By Seth Kaplan
RISMEDIA, February 22, 2010—During the last four weeks we have looked at the evolution of the cell phone from a functional utility to a cultural phenomenon and discussed how over the course of the last 10 years we have gone from struggling to find a cell signal to sending hundreds of billions of text messages per month. Our mobile devices never leave our side and the evidence shows that has caused a shift in the way we communicate—making mobile truly the medium the of the moment.
Simultaneously, during the same four-week period out in the real world, two events have taken place that will undoubtedly alter the way the world’s economy and infrastructure operate in the years to come; The World Economic Forum and the Mobile World Congress.
The World Economic Forum took place recently in Davos, Switzerland (January 26-31). CBS’ 60 Minutes did a feature on the forum in which they stated, “Nowhere in the world can such a concentration of power be found than at the World Economic Forum.” A few of the heads of state and captains of industry in attendance included President Bill Clinton, computer tycoon Michael Dell, Queen Rania Al Abdullah of Jordan and Google CEO Dr. Eric Schmidt. What surprised me was not who attended this premier who’s who event, but that just two weeks later (February 15-18) in Barcelona, Spain, both Queen Rania Al Abdullah and Google CEO Eric Schmidt were in attendance again for the Mobile World Congress – as key note speakers.
Seemingly what occurred at Mobile World Congress mirrored that of The World Economic Forum; leaders across industry gathering in one place to share ideas, discuss innovation, and most importantly make deals and headlines. I had the opportunity to watch all 74 minutes of Google CEO Schmidt’s keynote address, and let me tell you, he sure made headlines! Some of them that stand out in my mind (and which are relevant to our previous Monday Morning Mobile topics) include, mobile phones that can now “see, hear and speak” are more like “Cyborgs” than phones (in a good way).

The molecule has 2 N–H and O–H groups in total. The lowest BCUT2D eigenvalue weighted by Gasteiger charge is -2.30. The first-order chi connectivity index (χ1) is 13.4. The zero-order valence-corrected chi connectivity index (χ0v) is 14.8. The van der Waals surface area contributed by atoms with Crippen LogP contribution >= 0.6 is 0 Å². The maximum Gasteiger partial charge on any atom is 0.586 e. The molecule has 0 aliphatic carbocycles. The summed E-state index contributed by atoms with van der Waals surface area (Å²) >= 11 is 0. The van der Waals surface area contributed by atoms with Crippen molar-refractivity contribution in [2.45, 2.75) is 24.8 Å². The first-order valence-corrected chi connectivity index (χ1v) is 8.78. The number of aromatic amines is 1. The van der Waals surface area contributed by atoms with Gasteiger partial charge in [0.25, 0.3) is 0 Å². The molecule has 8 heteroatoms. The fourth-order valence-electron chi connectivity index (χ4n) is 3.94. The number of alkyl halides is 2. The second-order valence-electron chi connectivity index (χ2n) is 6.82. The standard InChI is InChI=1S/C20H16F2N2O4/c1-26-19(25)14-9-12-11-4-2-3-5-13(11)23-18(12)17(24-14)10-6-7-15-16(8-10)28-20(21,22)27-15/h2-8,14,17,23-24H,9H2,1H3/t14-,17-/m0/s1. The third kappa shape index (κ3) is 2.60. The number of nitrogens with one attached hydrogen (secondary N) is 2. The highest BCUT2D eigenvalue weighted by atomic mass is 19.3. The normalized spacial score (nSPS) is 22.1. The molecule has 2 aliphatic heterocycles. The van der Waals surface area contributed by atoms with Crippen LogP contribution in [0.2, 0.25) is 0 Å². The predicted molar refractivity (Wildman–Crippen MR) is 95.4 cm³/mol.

Dr. Schmidt stated that smart phone sales are growing 30% year over year, in only three years (or less) smart phone sales will surpass global PC sales, mobile web adoption is proceeding eight times faster than the equivalent point 10 years ago for the desktop, and in emerging countries, there are more Google searches made on mobile devices than on desktops. That is impressive.
Perhaps the biggest deal to come out of Congress was the Verizon Wireless-Skype announcement, signaling a shift in the wireless carrier’s stance on VoIP, and, in my opinion, one that makes sense. According to Skype CEO Josh Silverman, 12% of all international calls are already made over Skype and by making it as easy to make a Skype call as a mobile call they expect to see explosive growth by going mobile.
For the carrier, this plays right into where everything is already heading, increased revenue through data, not voice, as people are making less and less traditional phone calls.
On the other hand, the biggest headline could be from a company who wasn’t at either one of these meetings. Apple announced that it will take measures to block location-based advertising within apps for the iPhone, iTouch, and iPad. This could have ramifications on the real estate industry and the ability to use GPS applications to advertise properties for sale within the area of the end user.
At the close of his key note address, Google CEO Schmidt responded to a question about Google stealing minutes from operators by asking “isn’t SMS stealing your talk minutes because people are SMS’ing rather than talking? We should embrace it and try to use it to make money together.” I agree completely: let’s embrace this popular technology and use it in a way that helps us promote our businesses and connect with new clients. As the meeting of the moment came to a close Dr. Schmidt ended with this—my favorite headline of all—“Mobile is pretty much the answer to everything!”
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Monday Morning Mobile: The Meetings of the Moment